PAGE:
When I saw Outbreak Endless Nightmares it reminded me of the first few Resident Evil games. I hadn’t played a horror game in a while so I figured I would give it a shot. After all, I have fond memories of playing Resident Evil 2 on the PlayStation. I was quickly reminded that nostalgia often belongs in our memories and not our present.

Imitation is the highest form of flattery?

If that saying is true, than Resident Evil couldn’t be more flattered. The influence of Resident Evil heavily coats Outbreak Endless Nightmares. I get it, it’s a zombie video game so of course it would be influenced by the biggest franchise in the genre. It goes WAY beyond paying homage though. When you first load into Outbreak Endless Nightmares, the voice over that reads the game title sounds like it could very well be read by the same person that says “Resident Evil” at the beginning of those games. After a few times of this, I started groaning and rolling my eyes. The core of the game is a procedurally generated, tank control, 3rd person survival horror. Ammo is limited, you use green plants to restore health, and you can’t move and shoot at the same time. Sound familiar?

Apart from being procedurally generated, it may as well be Resident Evil 2. People have a fond memory of that game, so you may think “Hey, I liked that so this sounds cool”. Your thought process would be flawed if that was the case. The 3rd person camera angles, whether they be over the shoulder or from random camera angles, make movement sloppy at best. There are often environmental obstacles that can hurt you, but you can see your feet in 3rd person view and you can’t look down. A few times these obstacles killed me, ending my run. What made it annoying wasn’t so much ending the run, because that is to be expected in a roguelike. Rather, it was annoying because I had picked up coins that are used to unlock more areas in the main hub. These coins can be placed in a trunk that you can access in the main hub, so there is a way to progress even when you have a short run.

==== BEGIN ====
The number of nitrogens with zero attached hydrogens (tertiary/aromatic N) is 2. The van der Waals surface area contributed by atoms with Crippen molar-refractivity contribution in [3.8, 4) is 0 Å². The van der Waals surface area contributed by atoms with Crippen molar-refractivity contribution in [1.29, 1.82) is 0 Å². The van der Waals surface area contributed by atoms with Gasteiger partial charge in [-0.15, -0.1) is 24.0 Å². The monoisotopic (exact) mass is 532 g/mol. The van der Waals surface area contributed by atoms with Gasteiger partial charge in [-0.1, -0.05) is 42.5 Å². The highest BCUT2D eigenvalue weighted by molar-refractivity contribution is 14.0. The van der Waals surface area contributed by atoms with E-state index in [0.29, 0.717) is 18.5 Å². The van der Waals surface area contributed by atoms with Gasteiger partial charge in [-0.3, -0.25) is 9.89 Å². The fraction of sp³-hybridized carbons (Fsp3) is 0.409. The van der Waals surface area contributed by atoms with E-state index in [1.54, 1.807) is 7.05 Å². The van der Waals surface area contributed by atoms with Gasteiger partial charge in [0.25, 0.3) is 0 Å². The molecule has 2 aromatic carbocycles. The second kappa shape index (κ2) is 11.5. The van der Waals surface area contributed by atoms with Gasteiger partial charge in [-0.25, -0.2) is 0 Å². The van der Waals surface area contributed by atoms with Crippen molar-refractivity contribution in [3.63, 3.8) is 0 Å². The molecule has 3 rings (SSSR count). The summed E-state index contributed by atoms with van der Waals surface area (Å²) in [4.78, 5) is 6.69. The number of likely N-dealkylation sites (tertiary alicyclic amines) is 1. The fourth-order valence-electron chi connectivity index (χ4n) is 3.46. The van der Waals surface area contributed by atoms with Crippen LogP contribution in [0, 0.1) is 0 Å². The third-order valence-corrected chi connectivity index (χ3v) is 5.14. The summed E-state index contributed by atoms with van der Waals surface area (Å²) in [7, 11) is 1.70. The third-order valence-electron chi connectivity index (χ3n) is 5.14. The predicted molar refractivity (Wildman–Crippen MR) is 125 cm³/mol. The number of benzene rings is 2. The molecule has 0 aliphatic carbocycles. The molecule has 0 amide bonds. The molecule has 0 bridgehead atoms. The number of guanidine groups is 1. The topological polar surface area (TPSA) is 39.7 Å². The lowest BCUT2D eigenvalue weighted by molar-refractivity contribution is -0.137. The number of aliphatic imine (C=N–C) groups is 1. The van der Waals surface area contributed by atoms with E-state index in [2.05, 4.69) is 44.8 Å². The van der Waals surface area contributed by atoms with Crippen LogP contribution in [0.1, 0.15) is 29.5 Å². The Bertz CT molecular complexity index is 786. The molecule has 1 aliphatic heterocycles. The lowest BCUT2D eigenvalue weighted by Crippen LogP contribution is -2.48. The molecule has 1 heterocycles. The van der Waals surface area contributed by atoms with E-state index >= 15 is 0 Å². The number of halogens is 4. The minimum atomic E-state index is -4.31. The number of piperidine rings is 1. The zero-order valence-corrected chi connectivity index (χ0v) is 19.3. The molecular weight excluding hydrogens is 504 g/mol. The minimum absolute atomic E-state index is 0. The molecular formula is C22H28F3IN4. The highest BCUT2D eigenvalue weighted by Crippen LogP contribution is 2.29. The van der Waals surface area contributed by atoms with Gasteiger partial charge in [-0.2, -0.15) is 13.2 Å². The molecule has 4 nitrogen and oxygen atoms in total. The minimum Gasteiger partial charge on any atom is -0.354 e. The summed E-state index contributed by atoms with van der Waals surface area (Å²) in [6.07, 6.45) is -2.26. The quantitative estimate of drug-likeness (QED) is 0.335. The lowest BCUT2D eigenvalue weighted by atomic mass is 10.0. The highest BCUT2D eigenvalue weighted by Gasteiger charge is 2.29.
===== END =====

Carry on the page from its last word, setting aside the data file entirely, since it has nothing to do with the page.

Queue the heavy sighs…

The gameplay loop became rather frustrating quick. Having a coin in your possession so you can make some progress and having that progress be a tease, wears thin on one’s patience quickly, After about the fifth time of losing these coins because of messy controls, bad field of view, and annoying obstacles, I had enough. I put maybe 5 hours into Outbreak Endless Nightmares and had my fill. It just didn’t speak to me and I don’t have the patience for a game like that. I fully acknowledge that some of my issues could be my lack of skill. There were a stretch where I had 4 or 5 solid runs in a row and was actually getting into it. If you enjoy hard games in this genre and roguelikes, this may be something for you.

Based on what I think Dead Drop Studios was trying to do, I think they did a pretty good job. If you want a survival horror roguelike with tank controls and quick runs, basically a procedurally generated RE2, this may be up your alley. I could see Outbreak Endless Nightmares being addicting IF that kind of game is your jam, It is not mine and it didn’t blow my hair back at all. I think I called it quits after about 3 or 4 hours of play on the PlayStation 5. It isn’t a PS5 game, rather a PS4 game that is backwards compatible. For me, Outbreak Endless Nightmares is a reminder as to why games don’t normally have these control schemes or camera angles anymore. I could see it as a game people pick up and play for an hour here and there in between playing games of a larger scope. Overall, I think this is an Bad to OK game and with the right audience could be enjoyable, I am not part of that audience.

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